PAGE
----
World Wildlife Day 2016 - 50% Of Animal Population Gone?

World Wildlife Day 2016 - 50% Of Animal Population Gone?

Posted by Connor Whelan on 9th Feb 2016

The 3rd of March every year plays host to the U.N’s World Wildlife Day and it marks an incredibly important milestone in the lives of animals all around the world. Back on the 20th December 2013 the United Nations General Assembly proclaimed March the 3rd as World Wildlife Day in an attempt to celebrate and raise awareness about all of the issues facing the world’s flora and fauna.

Animals the world over have been struggling more and more over recent years and need human help more than ever. The General Secretary of the U.N, Bank Ki-moon said: “Getting serious about wildlife crime means enrolling the support of all sections of society involved in the production and consumption of wildlife products, which are widely used as medicines, food, building materials, furniture, cosmetics, clothing and accessories.” World Wildlife Day really puts the impetus back on governments and people as a whole to start giving back to the wildlife they have taken so much from.

According to the London Zoological Society over the last 40 years the world wildlife populations have halved. Their report states that the populations of mammals, birds, reptiles, amphibians and fish have all declined by an average of 52% and populations of freshwater species have suffered an even worse fate with their number dropping by 76%. To help you understand just how bad the situation is for some animals, here is a closer look at some additional statistics:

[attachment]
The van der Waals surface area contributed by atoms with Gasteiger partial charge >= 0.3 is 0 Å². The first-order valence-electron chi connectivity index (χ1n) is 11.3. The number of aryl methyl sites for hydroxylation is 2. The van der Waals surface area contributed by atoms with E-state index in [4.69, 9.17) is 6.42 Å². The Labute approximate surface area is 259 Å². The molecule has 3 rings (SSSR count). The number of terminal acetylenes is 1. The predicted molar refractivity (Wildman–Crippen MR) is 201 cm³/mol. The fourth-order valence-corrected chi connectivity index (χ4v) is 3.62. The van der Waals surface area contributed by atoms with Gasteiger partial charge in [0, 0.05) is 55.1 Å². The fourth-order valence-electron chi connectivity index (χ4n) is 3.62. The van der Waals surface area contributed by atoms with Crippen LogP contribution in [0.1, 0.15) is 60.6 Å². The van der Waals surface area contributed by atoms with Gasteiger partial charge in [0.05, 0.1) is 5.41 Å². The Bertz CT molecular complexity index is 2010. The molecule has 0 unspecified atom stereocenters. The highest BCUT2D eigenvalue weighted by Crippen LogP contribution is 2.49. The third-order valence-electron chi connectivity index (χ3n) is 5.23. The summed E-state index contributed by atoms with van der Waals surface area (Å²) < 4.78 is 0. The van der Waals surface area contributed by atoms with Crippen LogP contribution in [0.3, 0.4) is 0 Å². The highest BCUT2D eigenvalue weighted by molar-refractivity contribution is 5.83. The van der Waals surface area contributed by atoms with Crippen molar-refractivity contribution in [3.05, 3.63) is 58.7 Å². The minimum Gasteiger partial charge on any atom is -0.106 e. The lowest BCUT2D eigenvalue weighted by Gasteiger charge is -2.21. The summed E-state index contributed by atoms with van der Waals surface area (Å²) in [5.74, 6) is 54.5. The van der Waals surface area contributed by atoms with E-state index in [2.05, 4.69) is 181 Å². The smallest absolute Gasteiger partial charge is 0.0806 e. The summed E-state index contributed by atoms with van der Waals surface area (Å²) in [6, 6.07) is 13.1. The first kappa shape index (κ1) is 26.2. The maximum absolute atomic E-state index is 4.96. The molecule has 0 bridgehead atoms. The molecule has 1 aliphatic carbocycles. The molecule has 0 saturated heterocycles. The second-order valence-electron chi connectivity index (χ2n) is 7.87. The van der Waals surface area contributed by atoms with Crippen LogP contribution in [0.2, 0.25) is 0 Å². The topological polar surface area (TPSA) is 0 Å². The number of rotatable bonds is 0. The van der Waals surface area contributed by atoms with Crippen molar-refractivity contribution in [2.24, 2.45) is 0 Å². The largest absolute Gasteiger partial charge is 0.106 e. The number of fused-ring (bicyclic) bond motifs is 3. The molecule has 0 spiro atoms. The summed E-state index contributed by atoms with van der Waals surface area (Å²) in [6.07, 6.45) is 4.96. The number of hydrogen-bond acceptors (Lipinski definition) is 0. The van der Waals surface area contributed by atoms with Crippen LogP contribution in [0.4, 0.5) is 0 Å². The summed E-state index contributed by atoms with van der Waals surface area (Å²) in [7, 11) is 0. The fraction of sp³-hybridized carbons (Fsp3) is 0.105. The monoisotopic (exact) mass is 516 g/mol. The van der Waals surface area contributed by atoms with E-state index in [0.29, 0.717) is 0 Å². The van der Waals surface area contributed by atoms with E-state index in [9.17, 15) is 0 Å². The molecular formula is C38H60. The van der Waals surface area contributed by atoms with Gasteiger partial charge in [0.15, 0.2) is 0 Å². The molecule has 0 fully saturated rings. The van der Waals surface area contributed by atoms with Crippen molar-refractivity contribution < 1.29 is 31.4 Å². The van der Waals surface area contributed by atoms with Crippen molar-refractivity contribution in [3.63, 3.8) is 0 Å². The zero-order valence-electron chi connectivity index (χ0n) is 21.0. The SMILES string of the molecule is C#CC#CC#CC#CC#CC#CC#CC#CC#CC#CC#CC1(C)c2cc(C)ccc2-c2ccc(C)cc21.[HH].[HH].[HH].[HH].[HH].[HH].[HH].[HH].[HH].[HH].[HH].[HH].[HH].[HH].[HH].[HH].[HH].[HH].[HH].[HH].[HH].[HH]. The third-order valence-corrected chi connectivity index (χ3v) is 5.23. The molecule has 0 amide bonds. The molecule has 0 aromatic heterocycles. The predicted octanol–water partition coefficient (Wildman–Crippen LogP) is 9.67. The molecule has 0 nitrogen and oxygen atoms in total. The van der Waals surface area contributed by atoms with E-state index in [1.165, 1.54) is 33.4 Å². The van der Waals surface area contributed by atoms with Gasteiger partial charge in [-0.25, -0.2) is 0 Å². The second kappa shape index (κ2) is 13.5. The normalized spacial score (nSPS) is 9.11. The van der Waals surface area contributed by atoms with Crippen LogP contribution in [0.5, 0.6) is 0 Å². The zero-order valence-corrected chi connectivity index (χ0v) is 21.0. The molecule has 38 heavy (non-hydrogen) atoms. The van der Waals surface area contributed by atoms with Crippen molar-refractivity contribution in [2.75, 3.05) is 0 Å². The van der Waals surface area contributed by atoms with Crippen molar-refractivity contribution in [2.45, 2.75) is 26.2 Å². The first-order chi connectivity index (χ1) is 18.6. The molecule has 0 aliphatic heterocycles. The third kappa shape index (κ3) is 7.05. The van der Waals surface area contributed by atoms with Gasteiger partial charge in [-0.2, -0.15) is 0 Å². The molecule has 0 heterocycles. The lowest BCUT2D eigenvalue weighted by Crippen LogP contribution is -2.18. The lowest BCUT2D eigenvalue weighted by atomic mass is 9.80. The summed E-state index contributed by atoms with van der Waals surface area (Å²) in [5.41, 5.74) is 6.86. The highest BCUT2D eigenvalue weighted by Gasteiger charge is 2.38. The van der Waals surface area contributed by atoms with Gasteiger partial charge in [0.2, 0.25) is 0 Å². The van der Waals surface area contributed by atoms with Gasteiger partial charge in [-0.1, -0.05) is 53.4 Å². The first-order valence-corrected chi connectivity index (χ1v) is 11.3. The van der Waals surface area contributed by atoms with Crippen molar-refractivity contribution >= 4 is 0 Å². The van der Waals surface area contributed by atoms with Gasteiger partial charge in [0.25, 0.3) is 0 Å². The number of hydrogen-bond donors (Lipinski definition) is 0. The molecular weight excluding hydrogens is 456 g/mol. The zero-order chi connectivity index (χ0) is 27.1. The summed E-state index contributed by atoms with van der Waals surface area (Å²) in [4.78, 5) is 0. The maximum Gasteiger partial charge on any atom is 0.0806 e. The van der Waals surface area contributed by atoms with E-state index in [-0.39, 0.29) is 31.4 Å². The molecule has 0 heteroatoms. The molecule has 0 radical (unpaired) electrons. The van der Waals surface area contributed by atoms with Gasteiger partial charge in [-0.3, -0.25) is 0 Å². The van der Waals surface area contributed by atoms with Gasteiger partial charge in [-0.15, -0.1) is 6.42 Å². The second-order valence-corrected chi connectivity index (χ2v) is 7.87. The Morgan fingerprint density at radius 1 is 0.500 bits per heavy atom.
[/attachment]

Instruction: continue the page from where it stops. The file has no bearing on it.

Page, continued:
• Populations of the world’s rarest cat, the Amur Leopard have been reduced to around 57 in Russia and 12 in adjacent areas around China largely due to poaching and the exploitation of forests

Amur Leopard - World Wildlife Day

  • There are now only thought to be around 5,000 Black Rhino’s left in the world. That is down from 65,000 in 1970

Black Rhino

  • The Yangtze River, the longest in Asia, used to be home to two species of Dolphin. There is a 1,000 – 1,800 strong population of the Yangtze Finless Porpoise remaining but the Baiji Dolphin was declared extinct in 2006
  • The Cross River Gorilla used to inhabit vast swathes of both Cameroon and Nigeria but thanks to a toxic combination of poaching and deforestation there are now only around 200/300 remaining

Gorilla

  • Orangutans share 97% of their DNA with humans but this hasn’t stopped us encroaching on their land for our own gain. The Sumatran Orangutans live on the island from which they got their name, but there are now only around 7,000 of them left and of the nine existing populations on the island only seven of them have the prospects of a long-term, viable future

Orangutan

This is just an example of the issues that wildlife all around the world is facing and is the reason why World Wildlife Day is so desperately needed. Please help us raise awareness in any way you can. It might be by sharing this blog or even getting more hands on and volunteering at a project site. Whatever you are able to do will make a difference and you can guarantee that the animals desperately need it.


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